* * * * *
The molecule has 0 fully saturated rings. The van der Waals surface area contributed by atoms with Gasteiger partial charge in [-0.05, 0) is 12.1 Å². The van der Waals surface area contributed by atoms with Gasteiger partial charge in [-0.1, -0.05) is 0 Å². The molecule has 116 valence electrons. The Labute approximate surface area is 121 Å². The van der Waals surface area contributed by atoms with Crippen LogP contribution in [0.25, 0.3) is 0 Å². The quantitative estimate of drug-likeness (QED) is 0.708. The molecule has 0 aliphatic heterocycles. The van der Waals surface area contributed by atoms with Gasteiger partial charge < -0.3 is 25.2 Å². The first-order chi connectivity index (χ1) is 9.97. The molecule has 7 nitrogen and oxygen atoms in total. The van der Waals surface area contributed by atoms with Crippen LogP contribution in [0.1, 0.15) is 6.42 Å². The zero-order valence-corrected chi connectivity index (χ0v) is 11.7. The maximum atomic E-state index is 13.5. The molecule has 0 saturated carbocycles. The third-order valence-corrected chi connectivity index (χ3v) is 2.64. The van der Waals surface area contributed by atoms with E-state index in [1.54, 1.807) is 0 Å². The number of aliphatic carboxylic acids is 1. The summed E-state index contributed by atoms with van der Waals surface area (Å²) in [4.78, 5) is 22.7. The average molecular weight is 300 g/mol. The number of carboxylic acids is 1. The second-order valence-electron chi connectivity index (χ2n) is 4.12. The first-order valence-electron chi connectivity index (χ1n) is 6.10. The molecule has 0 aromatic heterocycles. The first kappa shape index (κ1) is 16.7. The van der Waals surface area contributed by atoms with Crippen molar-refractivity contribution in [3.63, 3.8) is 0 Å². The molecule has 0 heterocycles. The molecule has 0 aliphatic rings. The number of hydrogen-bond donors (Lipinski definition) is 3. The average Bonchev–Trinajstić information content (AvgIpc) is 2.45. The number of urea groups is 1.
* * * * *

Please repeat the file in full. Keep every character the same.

The molecule has 0 fully saturated rings. The van der Waals surface area contributed by atoms with Gasteiger partial charge in [-0.05, 0) is 12.1 Å². The van der Waals surface area contributed by atoms with Gasteiger partial charge in [-0.1, -0.05) is 0 Å². The molecule has 116 valence electrons. The Labute approximate surface area is 121 Å². The van der Waals surface area contributed by atoms with Crippen LogP contribution in [0.25, 0.3) is 0 Å². The quantitative estimate of drug-likeness (QED) is 0.708. The molecule has 0 aliphatic heterocycles. The van der Waals surface area contributed by atoms with Gasteiger partial charge < -0.3 is 25.2 Å². The first-order chi connectivity index (χ1) is 9.97. The molecule has 7 nitrogen and oxygen atoms in total. The van der Waals surface area contributed by atoms with Crippen LogP contribution in [0.1, 0.15) is 6.42 Å². The zero-order valence-corrected chi connectivity index (χ0v) is 11.7. The maximum atomic E-state index is 13.5. The molecule has 0 saturated carbocycles. The third-order valence-corrected chi connectivity index (χ3v) is 2.64. The van der Waals surface area contributed by atoms with E-state index in [1.54, 1.807) is 0 Å². The number of aliphatic carboxylic acids is 1. The summed E-state index contributed by atoms with van der Waals surface area (Å²) in [4.78, 5) is 22.7. The average molecular weight is 300 g/mol. The number of carboxylic acids is 1. The second-order valence-electron chi connectivity index (χ2n) is 4.12. The first-order valence-electron chi connectivity index (χ1n) is 6.10. The molecule has 0 aromatic heterocycles. The first kappa shape index (κ1) is 16.7. The van der Waals surface area contributed by atoms with Crippen molar-refractivity contribution in [3.63, 3.8) is 0 Å². The molecule has 0 heterocycles. The molecule has 0 aliphatic rings. The number of hydrogen-bond donors (Lipinski definition) is 3. The average Bonchev–Trinajstić information content (AvgIpc) is 2.45. The number of urea groups is 1.